Traditional Mode 1 companies are in a double bind: not only must they transform business and IT processes, they must also do so under intense competitive pressure – because their markets are being eroded by progressive Mode 2 companies. Terms such as "shadow IT" have emerged, reflecting abandonment of internal technology capabilities due to growing business pressure to enter new markets quickly.
It is hard to imagine that any Mode 1 company would not wish to operate in a Mode 2 way, and yet few have been successful in implementing bimodal capabilities. This failure is in part due to the challenge of evolving existing internal capabilities, and to a lack of clarity and visibility on what to do, when to do it and how to do it. The Mode 2 model needs top-down support and a strong mandate. And both Mode 1 and Mode 2 models are dependent on the necessary competencies and skill sets being available.
Depending on the business sector, it may be more effective for established brands to create a Mode 2 capability inside their well-established Mode 1 shell. This is certainly more aggressive, but carries less risk because the newly-created shadow organization and operations can be designed on a "green field" basis without any legacy constraints. The highest-risk approach is to attempt evolution of existing organizations and operations and use them as incubators for new services delivered in an agile way.
In order to fully optimize the cloud business model, the ability of an organization to manage itself and third parties should evolve through the following three stages of maturity.
Stage 1: Service management, enterprise architecture, and technology and operations managed in-house
Stage 2: Service management, enterprise architecture, technology and some operations managed in-house, but with some platforms outsourced to a third party under a managed services contract
Stage 3: Service Integration and Management (SIAM) capable of managing end-to-end services that are delivered by third parties or internal service providers. Enterprise architecture evolved to support public, private and hybrid operating models. Technology and operations are servicerather than silo focused.
The evolution must address many dimensions of the target operating model, including:
- service strategy (portfolio, brokerage)
- service operations (organization, people and process)
- service performance (service levels, KPIs and cost)
- partnerships and alliances
Stage 3 organizations drive the competitive service agenda and then benchmark the cost of the services. This, in turn, puts pressure on the internal technology provider to deliver services in a competitive way. Internal competitive positioning is not just about the price; it also encompasses key cloud service expectations such as agility, flexibility and service assurance that are aligned to the service requirements.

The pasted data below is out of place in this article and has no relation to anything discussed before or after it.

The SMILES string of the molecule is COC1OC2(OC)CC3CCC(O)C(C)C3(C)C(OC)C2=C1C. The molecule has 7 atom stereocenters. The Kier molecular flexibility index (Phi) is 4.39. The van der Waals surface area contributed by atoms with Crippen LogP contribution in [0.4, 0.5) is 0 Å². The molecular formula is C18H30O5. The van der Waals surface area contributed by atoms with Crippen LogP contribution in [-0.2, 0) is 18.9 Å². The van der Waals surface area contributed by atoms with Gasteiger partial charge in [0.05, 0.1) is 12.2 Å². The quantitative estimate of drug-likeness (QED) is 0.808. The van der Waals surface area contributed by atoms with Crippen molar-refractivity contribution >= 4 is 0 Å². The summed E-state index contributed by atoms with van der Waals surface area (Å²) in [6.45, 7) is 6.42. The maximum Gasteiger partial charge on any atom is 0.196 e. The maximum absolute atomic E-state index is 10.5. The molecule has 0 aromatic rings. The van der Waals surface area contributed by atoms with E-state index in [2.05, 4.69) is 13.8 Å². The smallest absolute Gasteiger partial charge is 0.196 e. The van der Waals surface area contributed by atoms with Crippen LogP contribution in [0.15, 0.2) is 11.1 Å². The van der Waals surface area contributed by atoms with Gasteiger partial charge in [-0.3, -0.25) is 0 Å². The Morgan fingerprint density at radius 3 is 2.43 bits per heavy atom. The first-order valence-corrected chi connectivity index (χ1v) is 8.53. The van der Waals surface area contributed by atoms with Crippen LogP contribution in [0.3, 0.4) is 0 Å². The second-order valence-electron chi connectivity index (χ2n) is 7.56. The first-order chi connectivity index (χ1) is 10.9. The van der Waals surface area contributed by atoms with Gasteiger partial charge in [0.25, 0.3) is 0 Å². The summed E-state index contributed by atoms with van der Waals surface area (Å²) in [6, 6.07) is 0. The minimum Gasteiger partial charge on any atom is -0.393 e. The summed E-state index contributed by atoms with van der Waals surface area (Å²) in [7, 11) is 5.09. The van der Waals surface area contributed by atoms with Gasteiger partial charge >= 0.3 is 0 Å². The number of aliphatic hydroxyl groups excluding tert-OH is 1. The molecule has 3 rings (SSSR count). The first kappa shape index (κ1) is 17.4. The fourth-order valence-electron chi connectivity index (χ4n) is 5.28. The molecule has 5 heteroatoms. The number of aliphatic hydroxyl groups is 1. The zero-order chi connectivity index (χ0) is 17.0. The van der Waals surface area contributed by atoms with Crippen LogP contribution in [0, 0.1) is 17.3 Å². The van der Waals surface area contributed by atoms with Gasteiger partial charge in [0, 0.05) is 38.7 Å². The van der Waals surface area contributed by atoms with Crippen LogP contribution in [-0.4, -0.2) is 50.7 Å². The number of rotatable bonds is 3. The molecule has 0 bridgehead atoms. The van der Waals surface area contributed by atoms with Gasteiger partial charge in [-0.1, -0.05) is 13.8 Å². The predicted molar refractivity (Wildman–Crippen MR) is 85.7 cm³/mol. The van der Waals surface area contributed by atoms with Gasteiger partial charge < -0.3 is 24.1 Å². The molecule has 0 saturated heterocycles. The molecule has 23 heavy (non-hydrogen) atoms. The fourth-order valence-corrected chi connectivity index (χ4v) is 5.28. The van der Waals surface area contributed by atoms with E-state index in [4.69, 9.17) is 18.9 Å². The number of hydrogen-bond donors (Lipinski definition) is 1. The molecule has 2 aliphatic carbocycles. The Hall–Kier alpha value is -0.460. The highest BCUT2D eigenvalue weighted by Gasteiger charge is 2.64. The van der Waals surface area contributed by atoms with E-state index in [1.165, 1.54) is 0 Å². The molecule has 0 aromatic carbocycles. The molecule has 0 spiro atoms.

The transformation approach
A disruptive cloud journey
The private cloud journey typically starts with a technology focus, perhaps driven by virtualization. Experience has shown that technology is relatively easy to implement compared with the changes often needed to an organization's people and processes. While technology innovation may deliver some virtualization benefits, organizational and operational transformation are key to achieving cloud benefits. The key factors for success follow.
Target Iterative improvement cycles
The goal of the transformation journey should be to enable the organization to manage a continuously improving operational and economic environment for the business. The cycle must be business-focused and data-driven. Since technology and businesses are always evolving, the journey is a continuous, iterative process. Through this process, it is possible for an organization to use a public, private or hybrid cloud approach, or even its own infrastructure as appropriate. It will be possible to determine whether legacy investments should be combined with newer infrastructure or retired. Such an approach can help ensure that a business's infrastructure and operations never become out of step with its current and future requirements.